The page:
Worthington supported Snead’s motion to move forward with creating an ordinance to address the issue but lamented signing an interlocal agreement with the state attorney’s office and contracting with the public defender’s office to defend the citations in court.
“I certainly don’t want to see any open containers at our beaches or parks without permission from the city,” Worthington said.
Cinque questioned the possibility of an exemption for open container in the right of way 300 feet from where a homeowner may resides, and Herin responded that the enforcing agent would have what the court’s call unbridled discretion. In other words, the ambiguous language would leave too much room for enforcement and for a law to hold up in the courtroom.
“You’d have to go out and mark every residential property what 300 feet is,” Herin said.
“What we’re doing with this ordinance is not what it’s intended to do anyway,” Cinque responded. “This is the Florida Keys, and when people come down on vacation, they want to come out, walk in the street with a beer and talk to their neighbors. I have a problem with it; criminalizing something like that will come back to haunt us.”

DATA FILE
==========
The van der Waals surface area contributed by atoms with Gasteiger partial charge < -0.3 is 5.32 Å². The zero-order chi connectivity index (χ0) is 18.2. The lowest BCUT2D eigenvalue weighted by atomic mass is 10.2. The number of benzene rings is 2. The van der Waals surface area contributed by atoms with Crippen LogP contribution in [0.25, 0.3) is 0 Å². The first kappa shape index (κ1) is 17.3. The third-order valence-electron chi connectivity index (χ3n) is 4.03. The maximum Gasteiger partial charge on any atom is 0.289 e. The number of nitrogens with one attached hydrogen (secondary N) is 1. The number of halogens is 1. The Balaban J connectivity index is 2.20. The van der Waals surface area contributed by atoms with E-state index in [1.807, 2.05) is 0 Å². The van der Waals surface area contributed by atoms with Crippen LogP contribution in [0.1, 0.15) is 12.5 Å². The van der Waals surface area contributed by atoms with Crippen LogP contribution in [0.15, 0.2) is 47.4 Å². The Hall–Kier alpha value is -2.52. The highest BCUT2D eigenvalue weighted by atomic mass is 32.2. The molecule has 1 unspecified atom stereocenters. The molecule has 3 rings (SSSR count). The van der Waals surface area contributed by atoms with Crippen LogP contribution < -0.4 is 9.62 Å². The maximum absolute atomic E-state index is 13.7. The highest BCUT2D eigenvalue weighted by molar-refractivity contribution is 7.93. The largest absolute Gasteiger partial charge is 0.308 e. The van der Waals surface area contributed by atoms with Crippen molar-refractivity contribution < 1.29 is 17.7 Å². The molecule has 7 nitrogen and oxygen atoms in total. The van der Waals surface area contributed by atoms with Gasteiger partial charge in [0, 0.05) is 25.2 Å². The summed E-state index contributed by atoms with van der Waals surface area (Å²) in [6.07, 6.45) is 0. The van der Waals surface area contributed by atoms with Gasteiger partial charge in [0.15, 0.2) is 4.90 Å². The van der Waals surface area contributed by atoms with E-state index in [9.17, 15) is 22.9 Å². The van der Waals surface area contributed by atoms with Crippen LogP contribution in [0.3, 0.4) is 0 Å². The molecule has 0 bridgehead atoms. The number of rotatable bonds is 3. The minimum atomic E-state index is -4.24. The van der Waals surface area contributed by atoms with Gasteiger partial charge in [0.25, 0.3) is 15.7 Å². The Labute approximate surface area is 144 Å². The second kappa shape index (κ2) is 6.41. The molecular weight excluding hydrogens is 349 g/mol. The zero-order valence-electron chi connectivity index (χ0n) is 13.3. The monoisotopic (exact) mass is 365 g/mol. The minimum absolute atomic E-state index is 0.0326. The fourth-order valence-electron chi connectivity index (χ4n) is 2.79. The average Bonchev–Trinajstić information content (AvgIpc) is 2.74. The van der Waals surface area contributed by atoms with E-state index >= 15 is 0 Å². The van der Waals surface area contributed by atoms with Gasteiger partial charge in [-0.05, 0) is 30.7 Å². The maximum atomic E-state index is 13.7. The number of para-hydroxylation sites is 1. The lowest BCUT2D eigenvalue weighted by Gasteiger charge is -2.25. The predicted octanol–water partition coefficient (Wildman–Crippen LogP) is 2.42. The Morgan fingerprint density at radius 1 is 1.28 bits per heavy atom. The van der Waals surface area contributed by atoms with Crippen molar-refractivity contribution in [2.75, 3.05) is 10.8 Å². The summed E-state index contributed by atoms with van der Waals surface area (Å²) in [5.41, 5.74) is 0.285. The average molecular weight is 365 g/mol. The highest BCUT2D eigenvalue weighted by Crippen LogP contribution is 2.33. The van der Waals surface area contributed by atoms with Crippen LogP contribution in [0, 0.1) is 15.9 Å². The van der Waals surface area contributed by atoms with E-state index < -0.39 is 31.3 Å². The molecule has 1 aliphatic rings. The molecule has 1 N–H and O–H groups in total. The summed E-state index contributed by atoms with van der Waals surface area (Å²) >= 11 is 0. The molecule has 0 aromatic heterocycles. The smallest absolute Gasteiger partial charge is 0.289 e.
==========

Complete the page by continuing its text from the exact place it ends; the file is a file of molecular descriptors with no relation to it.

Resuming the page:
“It’s purely a policy decision,” Herin said.
Councilman Rich Keating said he was in favor of moving forward with the ordinance, because with a lack of any ordinance, there is currently no mechanism for halting negative behaviors.
Worthington motioned to direct staff to bring an ordinance back to the March 8 meeting with support from Snead and Keating while Cinque and Vice Mayor Dick Ramsay dissented.
In other business:
• Pete Chapman reported to the council on behalf of the Community Image Advisory Board on their progress from an online survey seeking the community’s input and willingness to contribute financially to beautification projects.
He clarified the question on the questionnaire proposing a tax increase of .10 mils to generated approximately $192,500 per year to fund beautification projects.
“If there’s not a willingness to spend the money, then there’s not a willingness to beautify the city,” Chapman responded to opponents of the minimal tax increase. “I’m young and a business owner and have some years ahead of me. I’d like to see a line item in the budget with a long-term plan for the city’s beautification.”